The Elko, Nevada-based Nevada Gold Mines, a joint venture between Barrick and Newmont Corp., met both production and cost targets during its first full year, which ended on June 30.
“It’s been a hectic time, but it really did create something special, something that everyone had been talking about for decades,” Bristow told FOX Business.
Nevada Gold Mines, which comprises eight mines, including three Tier 1 assets, is spearheaded by top management from both Barrick and Newmont who took down the fences between the two firms and extracted synergies from roasters, used to heat ore during processing, at Barrick’s Goldstrike and Newmont’s Carlin operations. The Nevada sites are adjacent to each other.
The project is mining almost 4 million ounces of gold a year at a long-term price of $1,200 per ounce. The precious metal finished Wednesday at $1,773.20 an ounce.
The surging price reflects the disruption that the COVID-19 pandemic inflicted on world economies, forcing some companies to shutter operations and others to set new healthcare guidelines to lower infection risks.
Investors responded by moving money from more volatile assets, such as stocks, into gold, which has historically been viewed as a safer store of value.
Nevada Gold Mines, which employs slightly more than 7,000 workers, calculated its single-biggest risk during the pandemic was that more than half its workforce would need to be isolated at one time.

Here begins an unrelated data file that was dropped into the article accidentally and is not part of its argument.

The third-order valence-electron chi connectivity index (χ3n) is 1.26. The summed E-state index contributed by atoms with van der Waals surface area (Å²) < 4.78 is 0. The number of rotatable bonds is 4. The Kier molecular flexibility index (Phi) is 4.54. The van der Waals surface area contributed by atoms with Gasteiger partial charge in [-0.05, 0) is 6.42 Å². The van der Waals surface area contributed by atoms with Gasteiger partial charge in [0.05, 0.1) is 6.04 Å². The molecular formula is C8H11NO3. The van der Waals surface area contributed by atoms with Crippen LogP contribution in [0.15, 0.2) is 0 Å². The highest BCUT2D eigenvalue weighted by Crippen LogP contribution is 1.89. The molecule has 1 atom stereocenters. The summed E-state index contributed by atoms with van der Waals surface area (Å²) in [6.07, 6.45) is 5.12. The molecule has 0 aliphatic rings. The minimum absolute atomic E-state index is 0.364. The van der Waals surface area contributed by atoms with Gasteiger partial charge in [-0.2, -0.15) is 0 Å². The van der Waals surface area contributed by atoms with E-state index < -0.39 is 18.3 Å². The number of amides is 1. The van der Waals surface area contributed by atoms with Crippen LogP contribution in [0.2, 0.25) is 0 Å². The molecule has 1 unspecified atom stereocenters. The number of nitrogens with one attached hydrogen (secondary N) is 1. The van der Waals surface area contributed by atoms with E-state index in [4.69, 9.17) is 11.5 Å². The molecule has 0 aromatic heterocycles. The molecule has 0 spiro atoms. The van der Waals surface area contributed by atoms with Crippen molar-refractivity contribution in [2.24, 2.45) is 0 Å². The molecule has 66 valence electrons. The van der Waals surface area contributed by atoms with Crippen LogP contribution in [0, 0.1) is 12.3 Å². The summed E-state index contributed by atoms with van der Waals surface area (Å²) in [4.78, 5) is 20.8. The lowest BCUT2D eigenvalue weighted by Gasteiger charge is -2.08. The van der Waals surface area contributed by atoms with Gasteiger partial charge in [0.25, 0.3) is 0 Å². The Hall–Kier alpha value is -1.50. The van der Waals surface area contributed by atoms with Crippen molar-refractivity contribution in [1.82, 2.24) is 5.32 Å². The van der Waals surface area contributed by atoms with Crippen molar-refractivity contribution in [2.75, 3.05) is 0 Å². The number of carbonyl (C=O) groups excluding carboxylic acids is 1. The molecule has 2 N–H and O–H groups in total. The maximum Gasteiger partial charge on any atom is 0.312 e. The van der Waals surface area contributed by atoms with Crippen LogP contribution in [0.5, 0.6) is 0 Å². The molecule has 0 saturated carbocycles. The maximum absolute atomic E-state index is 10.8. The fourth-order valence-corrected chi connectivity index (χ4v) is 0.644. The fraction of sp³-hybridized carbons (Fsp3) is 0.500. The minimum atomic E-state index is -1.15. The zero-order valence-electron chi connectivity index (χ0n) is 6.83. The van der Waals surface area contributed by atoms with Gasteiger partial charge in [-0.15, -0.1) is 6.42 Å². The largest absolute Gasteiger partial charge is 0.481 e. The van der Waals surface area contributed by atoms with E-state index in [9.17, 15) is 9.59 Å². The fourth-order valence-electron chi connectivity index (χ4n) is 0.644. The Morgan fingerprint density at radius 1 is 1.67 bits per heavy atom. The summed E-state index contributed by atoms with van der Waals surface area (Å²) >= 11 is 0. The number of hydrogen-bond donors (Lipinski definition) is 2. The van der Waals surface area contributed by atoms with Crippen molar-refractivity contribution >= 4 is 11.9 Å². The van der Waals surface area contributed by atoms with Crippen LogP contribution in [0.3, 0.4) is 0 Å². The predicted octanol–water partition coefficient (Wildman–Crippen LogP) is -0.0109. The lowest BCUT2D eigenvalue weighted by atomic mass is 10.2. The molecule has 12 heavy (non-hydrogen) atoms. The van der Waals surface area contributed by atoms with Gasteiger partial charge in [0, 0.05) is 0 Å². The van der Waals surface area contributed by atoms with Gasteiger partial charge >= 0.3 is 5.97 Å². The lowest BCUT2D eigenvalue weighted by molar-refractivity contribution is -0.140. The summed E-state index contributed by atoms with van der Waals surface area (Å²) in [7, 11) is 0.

However, at most, 590 workers were isolated at once and that number has since fallen to about 100 despite the number of infections in Nevada surging to a new high. Workers are given a temperature check upon arriving at the mine each day and are asked to perform self-assessments.
“Until you have a vaccine, you’ve got to be absolutely clear that you wear facemasks, you keep your distancing, you manage your personal space and then you can go about your reasonably normal life,” Bristow said.
Barrick, which owns 61.5 percent of Nevada Gold Mines, sees a “slightly softer” second quarter due to the virus causing some production to be pulled forward and a portion of maintenance work being delayed until the April-to-June period. Still, Bristow said the company is on track to meet its first-half and full-year guidance.
Bristow sees “more upside on the gold price than downside right now” due to the money-printing and bond-market purchases taking place at central banks around the world, and said the company has been “very busy” looking at its mergers and acquisitions options.
“This is a good time to be in the gold industry,” he said.